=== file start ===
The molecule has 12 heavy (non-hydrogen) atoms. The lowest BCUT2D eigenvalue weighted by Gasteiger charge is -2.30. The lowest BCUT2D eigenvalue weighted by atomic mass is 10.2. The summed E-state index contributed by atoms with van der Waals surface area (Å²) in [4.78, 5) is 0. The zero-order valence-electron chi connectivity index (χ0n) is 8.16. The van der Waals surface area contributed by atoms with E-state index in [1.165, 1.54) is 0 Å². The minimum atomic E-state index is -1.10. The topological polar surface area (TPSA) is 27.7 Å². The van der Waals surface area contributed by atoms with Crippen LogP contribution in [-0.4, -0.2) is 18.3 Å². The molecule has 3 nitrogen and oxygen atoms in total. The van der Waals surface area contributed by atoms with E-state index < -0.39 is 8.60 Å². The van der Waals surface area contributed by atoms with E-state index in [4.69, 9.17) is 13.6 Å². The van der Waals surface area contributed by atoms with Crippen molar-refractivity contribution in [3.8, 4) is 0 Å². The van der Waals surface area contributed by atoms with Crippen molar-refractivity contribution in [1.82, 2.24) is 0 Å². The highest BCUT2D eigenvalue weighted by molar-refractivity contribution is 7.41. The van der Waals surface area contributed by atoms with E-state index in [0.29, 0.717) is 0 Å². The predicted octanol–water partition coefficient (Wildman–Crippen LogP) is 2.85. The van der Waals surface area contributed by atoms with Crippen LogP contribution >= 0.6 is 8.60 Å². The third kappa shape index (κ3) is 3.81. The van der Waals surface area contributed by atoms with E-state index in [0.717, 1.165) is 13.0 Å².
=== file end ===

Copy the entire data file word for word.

The molecule has 12 heavy (non-hydrogen) atoms. The lowest BCUT2D eigenvalue weighted by Gasteiger charge is -2.30. The lowest BCUT2D eigenvalue weighted by atomic mass is 10.2. The summed E-state index contributed by atoms with van der Waals surface area (Å²) in [4.78, 5) is 0. The zero-order valence-electron chi connectivity index (χ0n) is 8.16. The van der Waals surface area contributed by atoms with E-state index in [1.165, 1.54) is 0 Å². The minimum atomic E-state index is -1.10. The topological polar surface area (TPSA) is 27.7 Å². The van der Waals surface area contributed by atoms with Crippen LogP contribution in [-0.4, -0.2) is 18.3 Å². The molecule has 3 nitrogen and oxygen atoms in total. The van der Waals surface area contributed by atoms with E-state index < -0.39 is 8.60 Å². The van der Waals surface area contributed by atoms with E-state index in [4.69, 9.17) is 13.6 Å². The van der Waals surface area contributed by atoms with Crippen molar-refractivity contribution in [3.8, 4) is 0 Å². The van der Waals surface area contributed by atoms with Crippen molar-refractivity contribution in [1.82, 2.24) is 0 Å². The highest BCUT2D eigenvalue weighted by molar-refractivity contribution is 7.41. The van der Waals surface area contributed by atoms with E-state index in [0.29, 0.717) is 0 Å². The predicted octanol–water partition coefficient (Wildman–Crippen LogP) is 2.85. The van der Waals surface area contributed by atoms with Crippen LogP contribution >= 0.6 is 8.60 Å². The third kappa shape index (κ3) is 3.81. The van der Waals surface area contributed by atoms with E-state index in [0.717, 1.165) is 13.0 Å².